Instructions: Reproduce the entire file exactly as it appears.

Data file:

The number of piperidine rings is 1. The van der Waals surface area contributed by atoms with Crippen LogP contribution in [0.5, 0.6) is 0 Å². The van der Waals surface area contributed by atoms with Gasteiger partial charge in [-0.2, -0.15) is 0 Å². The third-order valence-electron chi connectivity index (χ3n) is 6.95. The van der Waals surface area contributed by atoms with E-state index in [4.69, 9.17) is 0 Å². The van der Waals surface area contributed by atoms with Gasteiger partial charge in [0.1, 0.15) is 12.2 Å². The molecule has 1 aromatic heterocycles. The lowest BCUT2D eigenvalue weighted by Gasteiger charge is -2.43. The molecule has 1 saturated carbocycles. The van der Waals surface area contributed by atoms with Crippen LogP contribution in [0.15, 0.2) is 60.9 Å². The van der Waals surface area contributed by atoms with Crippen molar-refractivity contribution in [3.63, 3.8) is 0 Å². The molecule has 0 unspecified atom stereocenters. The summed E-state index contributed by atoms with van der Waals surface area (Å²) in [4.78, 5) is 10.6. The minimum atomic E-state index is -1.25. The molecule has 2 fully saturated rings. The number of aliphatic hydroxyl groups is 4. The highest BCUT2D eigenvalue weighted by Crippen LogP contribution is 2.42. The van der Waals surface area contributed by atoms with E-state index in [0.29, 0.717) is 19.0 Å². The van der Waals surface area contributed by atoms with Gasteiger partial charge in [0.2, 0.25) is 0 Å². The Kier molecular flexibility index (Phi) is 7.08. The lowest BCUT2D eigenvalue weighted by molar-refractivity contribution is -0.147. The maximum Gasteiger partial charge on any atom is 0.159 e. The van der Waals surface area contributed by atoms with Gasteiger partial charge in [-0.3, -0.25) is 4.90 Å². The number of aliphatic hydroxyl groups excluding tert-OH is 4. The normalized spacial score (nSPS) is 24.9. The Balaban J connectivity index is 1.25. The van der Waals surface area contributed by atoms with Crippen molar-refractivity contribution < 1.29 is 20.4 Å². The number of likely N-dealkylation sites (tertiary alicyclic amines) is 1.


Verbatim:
The number of piperidine rings is 1. The van der Waals surface area contributed by atoms with Crippen LogP contribution in [0.5, 0.6) is 0 Å². The van der Waals surface area contributed by atoms with Gasteiger partial charge in [-0.2, -0.15) is 0 Å². The third-order valence-electron chi connectivity index (χ3n) is 6.95. The van der Waals surface area contributed by atoms with E-state index in [4.69, 9.17) is 0 Å². The van der Waals surface area contributed by atoms with Gasteiger partial charge in [0.1, 0.15) is 12.2 Å². The molecule has 1 aromatic heterocycles. The lowest BCUT2D eigenvalue weighted by Gasteiger charge is -2.43. The molecule has 1 saturated carbocycles. The van der Waals surface area contributed by atoms with Crippen LogP contribution in [0.15, 0.2) is 60.9 Å². The van der Waals surface area contributed by atoms with Crippen molar-refractivity contribution in [3.63, 3.8) is 0 Å². The molecule has 0 unspecified atom stereocenters. The summed E-state index contributed by atoms with van der Waals surface area (Å²) in [4.78, 5) is 10.6. The minimum atomic E-state index is -1.25. The molecule has 2 fully saturated rings. The number of aliphatic hydroxyl groups is 4. The highest BCUT2D eigenvalue weighted by Crippen LogP contribution is 2.42. The van der Waals surface area contributed by atoms with E-state index in [0.29, 0.717) is 19.0 Å². The van der Waals surface area contributed by atoms with Gasteiger partial charge in [0.2, 0.25) is 0 Å². The Kier molecular flexibility index (Phi) is 7.08. The lowest BCUT2D eigenvalue weighted by molar-refractivity contribution is -0.147. The maximum Gasteiger partial charge on any atom is 0.159 e. The van der Waals surface area contributed by atoms with Gasteiger partial charge in [-0.3, -0.25) is 4.90 Å². The number of aliphatic hydroxyl groups excluding tert-OH is 4. The normalized spacial score (nSPS) is 24.9. The Balaban J connectivity index is 1.25. The van der Waals surface area contributed by atoms with Crippen molar-refractivity contribution < 1.29 is 20.4 Å². The number of likely N-dealkylation sites (tertiary alicyclic amines) is 1.